2012 Kia Sorento Features

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Features

A long list of standard equipment makes the 2012 Kia Sorento an exceptional value in crossovers, whether you choose the five-seat or seven-seat model.

Three trim levels are available, aside from the drivetrain choices. Base  and LX models have standard air conditioning; cruise control; power windows, locks and mirrors; satellite radio; Bluetooth; USB connectivity for portable music players; steering-wheel audio controls; and a tilt/telescoping steering wheel. Those base versions used to check in under $20,000, and now start at more than $22,000 when destination charges are included, more than $23,000 with the automatic.

Every Sorento comes with in-demand features like Bluetooth, satellite radio, and USB; you can spend almost $30,000 by optioning up to the leather interior and rear-seat DVD player.

Move into the EX Sorento and you'll also get reverse parking sensors; a power drive seat; pushbutton start; fog lamps; automatic headlights; and a rear spoiler. On V-6 models, the EX also gets the third-row seat package, which comes with a rear air conditioner. An SX package adds sporty wheels and body add-ons, as well as standard navigation with voice control, Infinity speakers, ventilated front seats and a heated steering wheel.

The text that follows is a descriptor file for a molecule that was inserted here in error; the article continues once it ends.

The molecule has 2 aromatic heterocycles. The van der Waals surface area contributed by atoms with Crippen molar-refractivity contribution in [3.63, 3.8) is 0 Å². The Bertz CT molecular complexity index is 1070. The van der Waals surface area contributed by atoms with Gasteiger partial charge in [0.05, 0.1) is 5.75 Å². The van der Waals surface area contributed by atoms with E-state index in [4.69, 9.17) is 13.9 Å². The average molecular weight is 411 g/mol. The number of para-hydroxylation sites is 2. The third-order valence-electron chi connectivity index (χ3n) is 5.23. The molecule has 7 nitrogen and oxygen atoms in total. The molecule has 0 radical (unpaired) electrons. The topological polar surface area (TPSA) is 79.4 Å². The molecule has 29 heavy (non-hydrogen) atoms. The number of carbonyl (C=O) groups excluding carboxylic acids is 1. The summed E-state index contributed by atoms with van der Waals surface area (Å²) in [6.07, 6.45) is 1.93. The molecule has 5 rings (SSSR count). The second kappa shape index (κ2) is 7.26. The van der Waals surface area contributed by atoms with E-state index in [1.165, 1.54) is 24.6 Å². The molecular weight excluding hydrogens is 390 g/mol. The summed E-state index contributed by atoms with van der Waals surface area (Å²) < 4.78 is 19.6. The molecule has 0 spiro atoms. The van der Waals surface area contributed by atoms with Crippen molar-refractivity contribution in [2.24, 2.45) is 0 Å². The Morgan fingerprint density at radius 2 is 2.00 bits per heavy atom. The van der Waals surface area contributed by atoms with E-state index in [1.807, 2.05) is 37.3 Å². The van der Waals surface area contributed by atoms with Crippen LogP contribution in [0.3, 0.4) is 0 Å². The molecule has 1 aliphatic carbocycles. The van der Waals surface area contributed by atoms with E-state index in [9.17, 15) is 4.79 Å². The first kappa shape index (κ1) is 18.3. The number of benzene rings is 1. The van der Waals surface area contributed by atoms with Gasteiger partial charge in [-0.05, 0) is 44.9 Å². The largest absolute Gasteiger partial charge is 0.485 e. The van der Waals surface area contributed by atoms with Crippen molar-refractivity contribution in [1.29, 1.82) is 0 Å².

On the options list for various models are some key offerings, which can push the Sorento's pricetag to nearly $30,000. While it's a good value in base form, we'd opt for the rearview camera, but as an option on LX and EX models, it's bundled with a navigation system that's a considerable uptick, given the Sorento's low base price. Infinity audio brings better sound quality, but navigating the Sorento's sound system has some foibles that will take a few clicks and taps to get used to. Leather seats and a panoramic sunroof are also offered.

This year, the Sorento also gets a choice of newly styled wheels; a power passenger seat; a ventilated driver seat; power-folding side mirrors; and upping the tech ante, UVO. The UVO system is Kia's version of the same Microsoft code that underwrites Ford's SYNC system. It uses Bluetooth connections to drive some vehicle functions by voice, for hands-free operation of the phone and audio controls. It's not quite as sophisticated as SYNC, but it's a smart first step into less distracted driving.

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